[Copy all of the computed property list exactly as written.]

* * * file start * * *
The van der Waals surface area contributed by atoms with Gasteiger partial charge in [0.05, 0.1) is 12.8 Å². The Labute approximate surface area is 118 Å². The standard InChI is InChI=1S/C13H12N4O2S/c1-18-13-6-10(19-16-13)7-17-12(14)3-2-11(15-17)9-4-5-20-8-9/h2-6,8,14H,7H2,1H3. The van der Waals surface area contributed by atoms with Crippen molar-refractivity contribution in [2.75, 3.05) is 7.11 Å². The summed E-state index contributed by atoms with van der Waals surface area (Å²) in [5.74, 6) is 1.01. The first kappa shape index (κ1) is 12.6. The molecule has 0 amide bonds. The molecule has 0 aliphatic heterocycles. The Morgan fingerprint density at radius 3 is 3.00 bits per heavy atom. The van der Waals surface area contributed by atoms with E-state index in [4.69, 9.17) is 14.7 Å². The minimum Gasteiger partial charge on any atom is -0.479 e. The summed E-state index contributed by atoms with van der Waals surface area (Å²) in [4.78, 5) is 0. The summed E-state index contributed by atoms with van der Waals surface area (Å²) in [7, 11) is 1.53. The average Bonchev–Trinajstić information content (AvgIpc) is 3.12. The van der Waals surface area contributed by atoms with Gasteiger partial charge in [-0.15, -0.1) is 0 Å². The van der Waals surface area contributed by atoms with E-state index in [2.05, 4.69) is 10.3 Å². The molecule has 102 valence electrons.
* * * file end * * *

The van der Waals surface area contributed by atoms with Gasteiger partial charge in [0.05, 0.1) is 12.8 Å². The Labute approximate surface area is 118 Å². The standard InChI is InChI=1S/C13H12N4O2S/c1-18-13-6-10(19-16-13)7-17-12(14)3-2-11(15-17)9-4-5-20-8-9/h2-6,8,14H,7H2,1H3. The van der Waals surface area contributed by atoms with Crippen molar-refractivity contribution in [2.75, 3.05) is 7.11 Å². The summed E-state index contributed by atoms with van der Waals surface area (Å²) in [5.74, 6) is 1.01. The first kappa shape index (κ1) is 12.6. The molecule has 0 amide bonds. The molecule has 0 aliphatic heterocycles. The Morgan fingerprint density at radius 3 is 3.00 bits per heavy atom. The van der Waals surface area contributed by atoms with E-state index in [4.69, 9.17) is 14.7 Å². The minimum Gasteiger partial charge on any atom is -0.479 e. The summed E-state index contributed by atoms with van der Waals surface area (Å²) in [4.78, 5) is 0. The summed E-state index contributed by atoms with van der Waals surface area (Å²) in [7, 11) is 1.53. The average Bonchev–Trinajstić information content (AvgIpc) is 3.12. The van der Waals surface area contributed by atoms with Gasteiger partial charge in [-0.15, -0.1) is 0 Å². The van der Waals surface area contributed by atoms with E-state index in [2.05, 4.69) is 10.3 Å². The molecule has 102 valence electrons.